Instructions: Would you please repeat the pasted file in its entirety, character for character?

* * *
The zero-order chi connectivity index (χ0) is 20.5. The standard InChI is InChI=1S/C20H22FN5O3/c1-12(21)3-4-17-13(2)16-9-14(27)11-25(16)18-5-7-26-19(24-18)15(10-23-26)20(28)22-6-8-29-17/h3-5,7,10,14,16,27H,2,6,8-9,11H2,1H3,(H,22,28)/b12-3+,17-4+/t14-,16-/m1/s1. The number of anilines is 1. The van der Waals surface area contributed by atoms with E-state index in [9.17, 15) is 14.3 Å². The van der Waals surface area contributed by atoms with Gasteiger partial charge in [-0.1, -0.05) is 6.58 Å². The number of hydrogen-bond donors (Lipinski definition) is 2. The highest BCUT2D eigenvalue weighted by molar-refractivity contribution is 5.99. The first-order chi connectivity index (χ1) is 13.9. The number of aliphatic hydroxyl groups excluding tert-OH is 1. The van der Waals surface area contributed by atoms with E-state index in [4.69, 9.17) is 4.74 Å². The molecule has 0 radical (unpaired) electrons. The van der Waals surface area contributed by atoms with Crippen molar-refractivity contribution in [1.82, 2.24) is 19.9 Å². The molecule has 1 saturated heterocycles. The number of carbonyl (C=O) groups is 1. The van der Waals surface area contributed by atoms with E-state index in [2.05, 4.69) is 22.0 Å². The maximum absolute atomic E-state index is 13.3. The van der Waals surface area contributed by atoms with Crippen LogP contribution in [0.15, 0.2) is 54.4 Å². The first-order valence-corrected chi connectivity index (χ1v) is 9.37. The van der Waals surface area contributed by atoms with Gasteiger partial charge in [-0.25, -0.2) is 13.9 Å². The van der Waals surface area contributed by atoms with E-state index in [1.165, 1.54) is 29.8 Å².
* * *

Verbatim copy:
The zero-order chi connectivity index (χ0) is 20.5. The standard InChI is InChI=1S/C20H22FN5O3/c1-12(21)3-4-17-13(2)16-9-14(27)11-25(16)18-5-7-26-19(24-18)15(10-23-26)20(28)22-6-8-29-17/h3-5,7,10,14,16,27H,2,6,8-9,11H2,1H3,(H,22,28)/b12-3+,17-4+/t14-,16-/m1/s1. The number of anilines is 1. The van der Waals surface area contributed by atoms with E-state index in [9.17, 15) is 14.3 Å². The van der Waals surface area contributed by atoms with Gasteiger partial charge in [-0.1, -0.05) is 6.58 Å². The number of hydrogen-bond donors (Lipinski definition) is 2. The highest BCUT2D eigenvalue weighted by molar-refractivity contribution is 5.99. The first-order chi connectivity index (χ1) is 13.9. The number of aliphatic hydroxyl groups excluding tert-OH is 1. The van der Waals surface area contributed by atoms with E-state index in [4.69, 9.17) is 4.74 Å². The molecule has 0 radical (unpaired) electrons. The van der Waals surface area contributed by atoms with Crippen molar-refractivity contribution in [1.82, 2.24) is 19.9 Å². The molecule has 1 saturated heterocycles. The number of carbonyl (C=O) groups is 1. The van der Waals surface area contributed by atoms with E-state index in [2.05, 4.69) is 22.0 Å². The maximum absolute atomic E-state index is 13.3. The van der Waals surface area contributed by atoms with Crippen LogP contribution in [0.15, 0.2) is 54.4 Å². The first-order valence-corrected chi connectivity index (χ1v) is 9.37. The van der Waals surface area contributed by atoms with Gasteiger partial charge in [-0.25, -0.2) is 13.9 Å². The van der Waals surface area contributed by atoms with E-state index in [1.165, 1.54) is 29.8 Å².